The topiary’s odd shapes are characteristic of the general style at Fingask, a place which has never paid much attention to fashion, has sometimes been behind the times, sometimes in advance of them, but mostly has ignored them completely. The estate has belonged to the Threipland family for most of the past 400 years, though they had to buy it back four times. (They lost it twice in the 18th Century, for supporting the old and then the young pretender. Cue the obvious comment by Lady Bracknell in the voice of Dame Edith.) Conscious ornamental gardening seems to have begun here in the late seventeenth century when Sir Patrick, the Threipland of the day, and his resoundingly named second wife, Eupheme Conqueror, planted quantities of box, holly and yew, which tradition has it eventually became the first pieces of Fingask topiary.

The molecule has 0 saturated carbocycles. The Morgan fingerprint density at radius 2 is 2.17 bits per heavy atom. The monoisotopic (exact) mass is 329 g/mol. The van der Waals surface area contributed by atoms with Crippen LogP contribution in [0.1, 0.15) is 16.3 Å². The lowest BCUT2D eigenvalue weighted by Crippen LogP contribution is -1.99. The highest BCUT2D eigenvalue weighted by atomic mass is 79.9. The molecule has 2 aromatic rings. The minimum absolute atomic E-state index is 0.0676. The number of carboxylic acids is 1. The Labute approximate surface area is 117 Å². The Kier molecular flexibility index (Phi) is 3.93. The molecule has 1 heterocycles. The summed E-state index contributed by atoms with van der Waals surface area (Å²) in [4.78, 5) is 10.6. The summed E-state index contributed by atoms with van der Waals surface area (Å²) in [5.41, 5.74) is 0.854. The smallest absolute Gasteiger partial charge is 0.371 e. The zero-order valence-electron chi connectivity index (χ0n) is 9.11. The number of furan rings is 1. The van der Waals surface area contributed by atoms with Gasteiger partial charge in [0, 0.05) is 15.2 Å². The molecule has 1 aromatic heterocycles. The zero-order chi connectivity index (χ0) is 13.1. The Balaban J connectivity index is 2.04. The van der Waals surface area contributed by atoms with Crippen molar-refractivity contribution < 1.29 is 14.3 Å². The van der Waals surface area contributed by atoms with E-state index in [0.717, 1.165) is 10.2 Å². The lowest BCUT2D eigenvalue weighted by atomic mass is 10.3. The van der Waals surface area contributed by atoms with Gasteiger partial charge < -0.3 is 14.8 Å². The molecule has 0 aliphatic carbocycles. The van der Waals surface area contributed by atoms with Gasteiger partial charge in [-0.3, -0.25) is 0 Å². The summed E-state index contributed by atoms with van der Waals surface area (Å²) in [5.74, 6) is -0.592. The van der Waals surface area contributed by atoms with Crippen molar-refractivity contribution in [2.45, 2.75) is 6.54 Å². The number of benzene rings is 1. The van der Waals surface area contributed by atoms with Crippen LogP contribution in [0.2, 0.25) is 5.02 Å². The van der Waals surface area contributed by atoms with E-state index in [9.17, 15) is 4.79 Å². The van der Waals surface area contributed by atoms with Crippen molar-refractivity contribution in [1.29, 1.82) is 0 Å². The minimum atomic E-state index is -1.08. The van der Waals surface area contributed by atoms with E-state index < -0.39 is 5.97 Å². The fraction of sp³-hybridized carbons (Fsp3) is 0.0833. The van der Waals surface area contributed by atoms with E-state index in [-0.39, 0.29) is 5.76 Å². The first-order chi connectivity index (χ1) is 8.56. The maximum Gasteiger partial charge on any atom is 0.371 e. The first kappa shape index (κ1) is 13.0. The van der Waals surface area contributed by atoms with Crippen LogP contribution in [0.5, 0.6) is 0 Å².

Nowadays, the topiary pieces are mostly arranged in an erratic sort-of-line in front of the Castle (not in a line any sergeant-major would allow to pass muster). As a visitor comes up the steep slope from the village they provide, as the first things are seen, a quirkily dramatic ‘The aliens have landed’ moment. One group of pieces is reputed to represent the crown jewels but, just as they are arranged according to no particular pattern, so most have no particular subject. What they do have, though, is a common style: a very informal one, of drunken leanings and irregular swirls; and it is precisely that home-made, hand-made, doing-our-own-thing quality which gives them their charm.